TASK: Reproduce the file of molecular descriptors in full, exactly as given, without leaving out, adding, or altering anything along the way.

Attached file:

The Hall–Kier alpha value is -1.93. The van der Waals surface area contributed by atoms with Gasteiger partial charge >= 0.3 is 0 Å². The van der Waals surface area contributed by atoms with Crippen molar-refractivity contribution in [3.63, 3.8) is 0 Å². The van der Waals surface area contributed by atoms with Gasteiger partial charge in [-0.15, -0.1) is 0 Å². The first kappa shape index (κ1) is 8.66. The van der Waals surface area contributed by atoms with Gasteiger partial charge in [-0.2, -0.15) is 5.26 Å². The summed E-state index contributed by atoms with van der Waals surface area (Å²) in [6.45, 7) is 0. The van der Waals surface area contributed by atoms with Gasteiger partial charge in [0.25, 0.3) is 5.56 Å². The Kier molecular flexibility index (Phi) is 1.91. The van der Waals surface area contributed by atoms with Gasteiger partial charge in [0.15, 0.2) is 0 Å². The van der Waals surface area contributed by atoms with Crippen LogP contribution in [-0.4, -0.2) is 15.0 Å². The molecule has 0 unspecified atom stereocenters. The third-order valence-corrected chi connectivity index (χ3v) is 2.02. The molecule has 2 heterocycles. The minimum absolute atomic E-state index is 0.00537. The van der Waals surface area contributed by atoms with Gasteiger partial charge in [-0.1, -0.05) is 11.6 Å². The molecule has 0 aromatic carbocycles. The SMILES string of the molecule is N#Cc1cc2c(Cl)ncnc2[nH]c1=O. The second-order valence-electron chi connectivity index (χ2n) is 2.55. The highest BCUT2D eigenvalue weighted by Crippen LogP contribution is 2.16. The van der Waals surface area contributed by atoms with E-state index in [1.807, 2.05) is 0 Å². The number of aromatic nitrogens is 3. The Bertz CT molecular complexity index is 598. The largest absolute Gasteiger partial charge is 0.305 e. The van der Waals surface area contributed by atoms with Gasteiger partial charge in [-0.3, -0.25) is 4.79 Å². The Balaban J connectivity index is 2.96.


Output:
The Hall–Kier alpha value is -1.93. The van der Waals surface area contributed by atoms with Gasteiger partial charge >= 0.3 is 0 Å². The van der Waals surface area contributed by atoms with Crippen molar-refractivity contribution in [3.63, 3.8) is 0 Å². The van der Waals surface area contributed by atoms with Gasteiger partial charge in [-0.15, -0.1) is 0 Å². The first kappa shape index (κ1) is 8.66. The van der Waals surface area contributed by atoms with Gasteiger partial charge in [-0.2, -0.15) is 5.26 Å². The summed E-state index contributed by atoms with van der Waals surface area (Å²) in [6.45, 7) is 0. The van der Waals surface area contributed by atoms with Gasteiger partial charge in [0.25, 0.3) is 5.56 Å². The Kier molecular flexibility index (Phi) is 1.91. The van der Waals surface area contributed by atoms with Gasteiger partial charge in [0.15, 0.2) is 0 Å². The van der Waals surface area contributed by atoms with Crippen LogP contribution in [-0.4, -0.2) is 15.0 Å². The molecule has 0 unspecified atom stereocenters. The third-order valence-corrected chi connectivity index (χ3v) is 2.02. The molecule has 2 heterocycles. The minimum absolute atomic E-state index is 0.00537. The van der Waals surface area contributed by atoms with Gasteiger partial charge in [-0.1, -0.05) is 11.6 Å². The molecule has 0 aromatic carbocycles. The SMILES string of the molecule is N#Cc1cc2c(Cl)ncnc2[nH]c1=O. The second-order valence-electron chi connectivity index (χ2n) is 2.55. The highest BCUT2D eigenvalue weighted by Crippen LogP contribution is 2.16. The van der Waals surface area contributed by atoms with E-state index in [1.807, 2.05) is 0 Å². The number of aromatic nitrogens is 3. The Bertz CT molecular complexity index is 598. The largest absolute Gasteiger partial charge is 0.305 e. The van der Waals surface area contributed by atoms with Gasteiger partial charge in [-0.3, -0.25) is 4.79 Å². The Balaban J connectivity index is 2.96.